In 2007, director Gao Xixi had remade the classic 1980 TVB show The Bund (which made Chow Yun Fat a star in Hong Kong) into Shanghai Bund (in which Huang Xiaoming stepped in for Chow, five years before pairing up with him in another old Shanghai tale, Wong Jing’s The Last Tycoon), retaining many plot points but also changing quite a few (in the meantime, Adam Cheng had starred in a 1996 retelling, and the same year Leslie Cheung in a feature film by Poon Man Kit). Now, Gao has brought the story to the big screen, but has kept only the narrative beats from his 2007 remake, so that the similarities between the original 1980 TV show and this 2017 feature are entirely superficial, in what has been like a creative game of telephone. We hope you’ve been following.
And so The Game Changer stars Peter Ho as Li Zihao, a member of an underground student organization known as the Blue Shirts, who have been publicly protesting against – and covertly assassinating – Japanese officials in 1930s Shanghai. The Japanese strike back by breaking the protests and executing the ringleaders, with the help of local mob boss Tang Hexuan (Wang Xueqi). Li Zihao’s girlfriend Lan Ruoyun is taken away to be executed, and he is imprisoned and tortured for names. One year later, he manages to escape with the help of young Fang Jie (Huang Zitao), who’s none other than the adoptive son of Tang Hexuan, and the fiancé of his daughter Qianqian (Gulnazar). The mob boss takes Li Zihao under his wing, especially after the latter saves his daughter’s during an assassination attempt by rival mobster He (Jack Kao). But Li has recognized in Tang the man who helped murder his comrades of the Blue Shirts organization, and the fact that Lan Ruoyun is not only still alive, but also Tang’s concubine, is bound to make things all the more complicated for all involved. And did we mention that Qianqian is now in love with Li, even though she is promised to Fang?
The Game Changer doesn’t reinvent the Shanghai gangster wheel: mobsters and corrupt officials vie for power and control, the Japanese threat looms large, glamorous cabaret singers become prizes, backstabbing and assassination attempts are plentiful. It lays the melodrama in rather thick, efficient layers, with two love triangles, a broken friendship, fateful misunderstandings and ever-present tragedy. Saba Mazloum’s flashy but classy cinematography doesn’t set the film apart from the many other films of this sub-genre, but it does situate it in the top-tier, visually. There are some unfortunate instances of bad green-screen work and slightly shoddy CGI, but overall this film is a visual treat. But where it really stands out from all the other gangster films, Chinese or other, is in how gloriously over-the-top it is.
This is a gangster film on steroids, a trite phrase indeed, but one we have no choice but to use, as it best describes a film that takes a Zack Snyder approach to a 1930s gangster saga. One of its first scene show Peter Ho being tortured then almost literally breaking his chains and using them to fight dozens of guards in rain-soaked prison yard, with copious slow-motion. And that is just an appetizer. Soon thereafter, he and Huang Zitao escape in a breathlessly exciting, gloriously protracted and explosive action scenes that goes starts inside a jail cell, spills to the corridors, continues on rooftops, transitions in the sewers and then evolves into a car chase in the streets of Shanghai. There’s John Woo-level hailstorms of bullets, ever-present martial arts, and unhinged vehicular chaos. Not long after, it’s an Indiana Jones-style ‘carriage vs car’ chase, then later there’s rope-swinging and dynamite-throwing off the façade of a building. We won’t ploddingly enumerate all the action scenes, but let’s just say the film climaxes in a glorious mansion shootout where John Woo’s influence is once again conjured with gleeful excess. Sure, some action beats are lifted wholesale from films like Timur Bekmanbetov’s Wanted (the whole ‘slow-motion breaking though a window while shooting’ shot) or any of the Woo classics, but action director Sun Wenzhi nevertheless deserves gold when the next Chinese awards season arrives.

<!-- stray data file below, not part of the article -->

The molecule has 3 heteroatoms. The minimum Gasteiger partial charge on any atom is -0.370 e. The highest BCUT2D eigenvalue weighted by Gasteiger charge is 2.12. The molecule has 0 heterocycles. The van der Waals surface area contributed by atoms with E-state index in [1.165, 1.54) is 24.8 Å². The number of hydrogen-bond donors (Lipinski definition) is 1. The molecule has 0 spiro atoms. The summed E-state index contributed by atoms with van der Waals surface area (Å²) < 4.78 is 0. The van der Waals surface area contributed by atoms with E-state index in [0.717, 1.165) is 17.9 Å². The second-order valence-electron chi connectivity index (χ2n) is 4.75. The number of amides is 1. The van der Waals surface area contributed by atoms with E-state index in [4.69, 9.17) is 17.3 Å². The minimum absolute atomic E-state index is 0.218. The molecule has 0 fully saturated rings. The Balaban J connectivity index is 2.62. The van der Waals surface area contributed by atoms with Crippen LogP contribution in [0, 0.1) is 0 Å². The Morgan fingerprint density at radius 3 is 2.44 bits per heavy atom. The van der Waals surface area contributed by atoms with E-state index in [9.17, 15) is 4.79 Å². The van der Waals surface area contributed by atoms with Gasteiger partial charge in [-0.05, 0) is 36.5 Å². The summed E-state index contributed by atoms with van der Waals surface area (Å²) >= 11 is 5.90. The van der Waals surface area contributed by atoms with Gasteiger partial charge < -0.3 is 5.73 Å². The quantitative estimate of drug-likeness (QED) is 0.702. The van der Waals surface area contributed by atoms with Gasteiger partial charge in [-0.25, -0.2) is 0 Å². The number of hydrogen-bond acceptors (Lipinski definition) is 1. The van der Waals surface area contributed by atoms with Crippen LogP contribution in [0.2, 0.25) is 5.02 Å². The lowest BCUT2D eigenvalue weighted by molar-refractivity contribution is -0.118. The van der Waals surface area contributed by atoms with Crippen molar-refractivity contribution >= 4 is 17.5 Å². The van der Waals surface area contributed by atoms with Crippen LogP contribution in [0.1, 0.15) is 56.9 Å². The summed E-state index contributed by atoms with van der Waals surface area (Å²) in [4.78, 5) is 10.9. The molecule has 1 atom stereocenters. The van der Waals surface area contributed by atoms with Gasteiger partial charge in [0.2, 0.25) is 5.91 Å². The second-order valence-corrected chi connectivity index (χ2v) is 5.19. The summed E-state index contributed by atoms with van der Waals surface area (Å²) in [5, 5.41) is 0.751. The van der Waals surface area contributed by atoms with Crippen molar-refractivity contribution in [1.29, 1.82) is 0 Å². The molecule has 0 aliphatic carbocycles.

This over-the-top approach to gangster tropes also includes henchman count inflated to ‘small army’ levels (all in long leather coats, of course), and a propensity for characters to be riddled with bullets and still reemerge a few days later, angrier and stronger than ever. At the center of it all is Peter Ho: beefed up, endlessly watchable in action scenes, brooding, charismatic and yet effortlessly poignant as the film throws tragedy after tragedy at him. He keeps the film grounded when it threatens to go off the rails. Next to him, Huang Zitao is inevitably a bit sidelined, but nevertheless shows great promise as both a swaggering hero and a dramatic actor. A sliver of subtlety in a resolutely unsubtle film, Wang Xueqi goes for restraint and minimalism, an admirable choice given how many actors would have cherished the opportunity to let loose with shouty villainy. The actresses get less time to shine, and the love triangles their characters are roped into are the film’s weakest and least developed part, but Gulnazar and Cha Joo-hyeon leave their mark, the former the sole example of purity in a rather nihilistic film, and the latter a strikingly tragic figure that’s far more than the mere trophy she initially appears to be.
Long Story Short: A gloriously over-the-top gangster film. Subtlety is scarce and originality is absent, but action and melodrama are brought to blissful extremes. ****